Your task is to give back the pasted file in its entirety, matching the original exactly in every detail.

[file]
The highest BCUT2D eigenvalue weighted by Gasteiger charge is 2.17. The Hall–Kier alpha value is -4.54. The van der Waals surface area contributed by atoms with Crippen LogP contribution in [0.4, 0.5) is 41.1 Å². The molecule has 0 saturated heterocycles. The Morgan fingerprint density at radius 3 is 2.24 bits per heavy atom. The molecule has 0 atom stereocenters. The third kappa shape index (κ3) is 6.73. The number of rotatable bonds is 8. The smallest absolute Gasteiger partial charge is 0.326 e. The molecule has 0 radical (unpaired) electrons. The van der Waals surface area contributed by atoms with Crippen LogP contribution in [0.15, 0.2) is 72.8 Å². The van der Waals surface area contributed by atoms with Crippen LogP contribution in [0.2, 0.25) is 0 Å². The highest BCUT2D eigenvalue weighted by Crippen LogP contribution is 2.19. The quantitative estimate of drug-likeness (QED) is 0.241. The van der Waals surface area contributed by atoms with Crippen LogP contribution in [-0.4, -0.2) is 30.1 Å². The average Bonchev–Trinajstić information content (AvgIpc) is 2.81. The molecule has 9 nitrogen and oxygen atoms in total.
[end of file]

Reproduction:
The highest BCUT2D eigenvalue weighted by Gasteiger charge is 2.17. The Hall–Kier alpha value is -4.54. The van der Waals surface area contributed by atoms with Crippen LogP contribution in [0.4, 0.5) is 41.1 Å². The molecule has 0 saturated heterocycles. The Morgan fingerprint density at radius 3 is 2.24 bits per heavy atom. The molecule has 0 atom stereocenters. The third kappa shape index (κ3) is 6.73. The number of rotatable bonds is 8. The smallest absolute Gasteiger partial charge is 0.326 e. The molecule has 0 radical (unpaired) electrons. The van der Waals surface area contributed by atoms with Crippen LogP contribution in [0.15, 0.2) is 72.8 Å². The van der Waals surface area contributed by atoms with Crippen LogP contribution in [0.2, 0.25) is 0 Å². The highest BCUT2D eigenvalue weighted by Crippen LogP contribution is 2.19. The quantitative estimate of drug-likeness (QED) is 0.241. The van der Waals surface area contributed by atoms with Crippen LogP contribution in [-0.4, -0.2) is 30.1 Å². The average Bonchev–Trinajstić information content (AvgIpc) is 2.81. The molecule has 9 nitrogen and oxygen atoms in total.